DOE report finds Solyndra gave "false and misleading" info

Tuesday, September 1, 2015

The Department of Energy's Office of Inspector General has released a special report finding that failed solar panel maker Solyndra, Inc. provided the Department with inaccurate and misleading information during the application process for a $535 million loan guarantee.  The report summarizes the results of a 4-year investigation into what went wrong with the Solyndra matter, and what lessons the Department can learn as it proceeds to exercise its authority to grant an additional $40 billion in loan guarantees.

In 2005, Congress established a federal loan guarantee program for eligible energy projects that employed innovative technologies. Title XVII of the Energy Policy Act of 2005 authorized the Secretary of Energy to make loan guarantees for a variety of types of projects, including those that “avoid, reduce, or sequester air pollutants or anthropogenic emissions of greenhouse gases; and employ new or significantly improved technologies as compared to commercial technologies in service in the United States at the time the guarantee is issued.”

The Department of Energy loan guarantee program was expanded by the American Recovery and Reinvestment Act of 2009, which added billions of dollars of new authority to support renewable energy, electric transmission, and advanced biofuels projects.  The Department's Loan ProgramsOffice has supported a portfolio of more than $30 billion in loans, loan guarantees, and commitments covering more than 30 projects across the United States.

The Department made its first award under this program in September 2009, approving a $535 million loan guarantee to a company called Solyndra, Inc.  Solyndra said it would build a solar photovoltaic equipment manufacturing facility in Fremont, California.  The Energy Department disbursed over $500 million to Solyndra through the program.  But just two years later, Solyndra showed signs of failure, as it ultimately stopped operations and manufacturing, let 1,100 employees go, and filed for bankruptcy.  U.S taxpayers lost over $500 million.

The Solyndra matter drew significant public attention, with even the Department calling it an "ordeal" and many labeling it a scandal.  What went wrong?  Should the government have guaranteed Solyndra's loans?  Was the loan guarantee program flawed?  Or was it acceptable bad luck that the first awardee failed?

Since 2011, the Department of Energy's Office of Inspector General has investigated the Solyndra matter.  Its special report released August 24, 2015, describes the Inspector General's findings:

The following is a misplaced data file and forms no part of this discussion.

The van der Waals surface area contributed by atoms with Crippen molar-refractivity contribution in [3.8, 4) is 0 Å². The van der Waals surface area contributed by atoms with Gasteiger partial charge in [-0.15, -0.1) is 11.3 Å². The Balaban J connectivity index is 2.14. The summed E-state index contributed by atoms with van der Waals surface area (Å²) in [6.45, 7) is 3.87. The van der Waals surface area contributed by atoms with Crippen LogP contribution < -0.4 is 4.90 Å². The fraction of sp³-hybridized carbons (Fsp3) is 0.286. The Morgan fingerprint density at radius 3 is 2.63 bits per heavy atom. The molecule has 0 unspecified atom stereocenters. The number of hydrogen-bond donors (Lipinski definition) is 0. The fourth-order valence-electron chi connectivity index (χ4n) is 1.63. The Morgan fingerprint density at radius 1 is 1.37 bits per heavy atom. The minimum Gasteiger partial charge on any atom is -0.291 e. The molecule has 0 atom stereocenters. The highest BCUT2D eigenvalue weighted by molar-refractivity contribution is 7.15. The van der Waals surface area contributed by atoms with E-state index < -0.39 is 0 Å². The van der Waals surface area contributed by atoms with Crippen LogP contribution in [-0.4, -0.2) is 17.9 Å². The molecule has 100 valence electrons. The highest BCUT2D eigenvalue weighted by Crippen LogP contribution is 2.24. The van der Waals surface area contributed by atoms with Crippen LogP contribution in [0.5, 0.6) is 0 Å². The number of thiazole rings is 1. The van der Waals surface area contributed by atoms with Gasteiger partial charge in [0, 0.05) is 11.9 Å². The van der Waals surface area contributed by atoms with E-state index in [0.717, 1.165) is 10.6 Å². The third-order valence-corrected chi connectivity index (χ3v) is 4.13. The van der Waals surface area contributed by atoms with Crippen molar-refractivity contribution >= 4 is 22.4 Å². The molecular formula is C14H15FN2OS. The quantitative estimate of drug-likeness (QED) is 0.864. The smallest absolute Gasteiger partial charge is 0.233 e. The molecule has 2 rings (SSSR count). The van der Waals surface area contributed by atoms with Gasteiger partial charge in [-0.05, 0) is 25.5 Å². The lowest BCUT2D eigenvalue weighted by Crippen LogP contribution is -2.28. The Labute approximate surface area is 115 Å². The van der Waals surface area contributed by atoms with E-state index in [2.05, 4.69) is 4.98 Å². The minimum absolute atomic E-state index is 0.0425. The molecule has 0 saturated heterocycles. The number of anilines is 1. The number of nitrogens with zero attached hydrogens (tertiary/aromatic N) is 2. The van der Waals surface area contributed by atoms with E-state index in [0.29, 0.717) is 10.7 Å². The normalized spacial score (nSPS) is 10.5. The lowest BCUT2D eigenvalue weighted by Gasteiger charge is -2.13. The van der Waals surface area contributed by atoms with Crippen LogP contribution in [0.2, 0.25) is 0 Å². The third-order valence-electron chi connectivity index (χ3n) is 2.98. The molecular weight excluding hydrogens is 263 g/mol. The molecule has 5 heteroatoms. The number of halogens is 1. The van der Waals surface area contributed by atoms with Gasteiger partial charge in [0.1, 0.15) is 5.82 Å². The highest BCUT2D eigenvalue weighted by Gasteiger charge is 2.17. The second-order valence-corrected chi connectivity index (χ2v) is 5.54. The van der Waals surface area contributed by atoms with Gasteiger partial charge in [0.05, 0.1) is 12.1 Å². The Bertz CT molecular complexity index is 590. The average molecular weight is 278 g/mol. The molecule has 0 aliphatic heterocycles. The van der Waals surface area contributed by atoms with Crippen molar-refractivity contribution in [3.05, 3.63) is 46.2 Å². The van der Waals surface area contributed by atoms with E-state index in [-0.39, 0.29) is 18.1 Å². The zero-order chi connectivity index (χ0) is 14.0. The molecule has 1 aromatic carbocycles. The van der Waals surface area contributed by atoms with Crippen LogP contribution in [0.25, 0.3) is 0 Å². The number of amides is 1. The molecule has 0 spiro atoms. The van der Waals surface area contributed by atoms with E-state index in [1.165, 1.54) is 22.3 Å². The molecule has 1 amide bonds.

Our investigation confirmed that during the loan guarantee application process and while drawing down loan proceeds, Solyndra provided the Department with statements, assertions , and certifications that were inaccurate and misleading , misrepresented known facts , and, in some instances, omitted information that was highly relevant to key decisions in the process to award and execute the $535 million loan guarantee. In our view, the investigative record suggests that the actions of certain Solyndra officials were, at best, reckless and irresponsible or, at worst, an orchestrated effort to knowingly and intentionally deceive and mislead the Department.
In particular, the report identified "notable misrepresentations and omissions made to the Department by Solyndra" relating to Solyndra's sales contract commitments and ability to command a premium market price for its panels.  The report suggests this false and misleading information led the Department to approve the loan guarantee, when it might not have done so with the right information.  The report found that Solyndra failed to meet contractual obligations from the loan guarantee documents relating to truth and full disclosure.

The Inspector General's special report also found that the Energy Department's due diligence efforts were "less than fully effective", with missed opportunities to detect and resolve indicators that portions of the data provided by Solyndra were unreliable.  Nevertheless, the report concludes that ultimate blame should fall on the company: "the actions of the Solyndra officials were at the heart of this matter, and they effectively undermined the Department’s efforts to manage the loan guarantee process. In so doing, they placed more than $500 million in U.S. taxpayers’ funds in jeopardy."

The Department of Energy continues to offer loan guarantees for a variety of technologies and projects.  The report suggests that the Department strengthen its due diligence process, and reemphasize to loan applicants their absolute obligation to be truthful, complete, timely and transparent.

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